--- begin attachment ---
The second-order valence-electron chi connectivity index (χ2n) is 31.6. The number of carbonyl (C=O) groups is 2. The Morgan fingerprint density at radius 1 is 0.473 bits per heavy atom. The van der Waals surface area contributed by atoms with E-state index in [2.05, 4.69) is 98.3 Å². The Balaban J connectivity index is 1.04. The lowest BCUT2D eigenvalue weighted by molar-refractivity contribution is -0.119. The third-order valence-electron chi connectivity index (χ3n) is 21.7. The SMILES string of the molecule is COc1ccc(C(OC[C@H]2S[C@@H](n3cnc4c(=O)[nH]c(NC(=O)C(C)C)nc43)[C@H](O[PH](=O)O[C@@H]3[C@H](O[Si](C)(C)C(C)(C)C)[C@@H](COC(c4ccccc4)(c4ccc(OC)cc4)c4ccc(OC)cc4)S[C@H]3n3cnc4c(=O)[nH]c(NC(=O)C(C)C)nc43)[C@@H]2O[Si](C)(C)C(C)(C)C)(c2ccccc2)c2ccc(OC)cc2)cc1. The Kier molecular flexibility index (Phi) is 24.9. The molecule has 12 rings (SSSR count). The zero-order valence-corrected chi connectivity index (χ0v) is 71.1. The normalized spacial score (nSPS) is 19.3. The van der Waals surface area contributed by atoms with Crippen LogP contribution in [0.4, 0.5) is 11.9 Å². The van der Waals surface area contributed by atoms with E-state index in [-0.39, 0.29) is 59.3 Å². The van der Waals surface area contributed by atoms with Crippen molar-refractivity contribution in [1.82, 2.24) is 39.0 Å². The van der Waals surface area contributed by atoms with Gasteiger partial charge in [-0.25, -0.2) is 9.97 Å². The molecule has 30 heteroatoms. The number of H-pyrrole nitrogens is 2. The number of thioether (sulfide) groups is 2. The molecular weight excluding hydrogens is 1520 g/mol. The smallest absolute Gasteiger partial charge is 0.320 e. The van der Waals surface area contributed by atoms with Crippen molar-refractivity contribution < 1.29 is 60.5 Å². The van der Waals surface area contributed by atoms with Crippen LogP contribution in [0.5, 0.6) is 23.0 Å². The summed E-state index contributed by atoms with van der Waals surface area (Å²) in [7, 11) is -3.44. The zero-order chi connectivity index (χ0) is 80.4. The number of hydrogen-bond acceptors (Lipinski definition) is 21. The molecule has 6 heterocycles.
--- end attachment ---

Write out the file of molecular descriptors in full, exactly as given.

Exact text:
The second-order valence-electron chi connectivity index (χ2n) is 31.6. The number of carbonyl (C=O) groups is 2. The Morgan fingerprint density at radius 1 is 0.473 bits per heavy atom. The van der Waals surface area contributed by atoms with E-state index in [2.05, 4.69) is 98.3 Å². The Balaban J connectivity index is 1.04. The lowest BCUT2D eigenvalue weighted by molar-refractivity contribution is -0.119. The third-order valence-electron chi connectivity index (χ3n) is 21.7. The SMILES string of the molecule is COc1ccc(C(OC[C@H]2S[C@@H](n3cnc4c(=O)[nH]c(NC(=O)C(C)C)nc43)[C@H](O[PH](=O)O[C@@H]3[C@H](O[Si](C)(C)C(C)(C)C)[C@@H](COC(c4ccccc4)(c4ccc(OC)cc4)c4ccc(OC)cc4)S[C@H]3n3cnc4c(=O)[nH]c(NC(=O)C(C)C)nc43)[C@@H]2O[Si](C)(C)C(C)(C)C)(c2ccccc2)c2ccc(OC)cc2)cc1. The Kier molecular flexibility index (Phi) is 24.9. The molecule has 12 rings (SSSR count). The zero-order valence-corrected chi connectivity index (χ0v) is 71.1. The normalized spacial score (nSPS) is 19.3. The van der Waals surface area contributed by atoms with Crippen LogP contribution in [0.4, 0.5) is 11.9 Å². The van der Waals surface area contributed by atoms with E-state index in [-0.39, 0.29) is 59.3 Å². The van der Waals surface area contributed by atoms with Crippen molar-refractivity contribution in [1.82, 2.24) is 39.0 Å². The van der Waals surface area contributed by atoms with Gasteiger partial charge in [-0.25, -0.2) is 9.97 Å². The molecule has 30 heteroatoms. The number of H-pyrrole nitrogens is 2. The number of thioether (sulfide) groups is 2. The molecular weight excluding hydrogens is 1520 g/mol. The smallest absolute Gasteiger partial charge is 0.320 e. The van der Waals surface area contributed by atoms with Crippen molar-refractivity contribution < 1.29 is 60.5 Å². The van der Waals surface area contributed by atoms with Crippen LogP contribution in [0.5, 0.6) is 23.0 Å². The summed E-state index contributed by atoms with van der Waals surface area (Å²) in [7, 11) is -3.44. The zero-order chi connectivity index (χ0) is 80.4. The number of hydrogen-bond acceptors (Lipinski definition) is 21. The molecule has 6 heterocycles.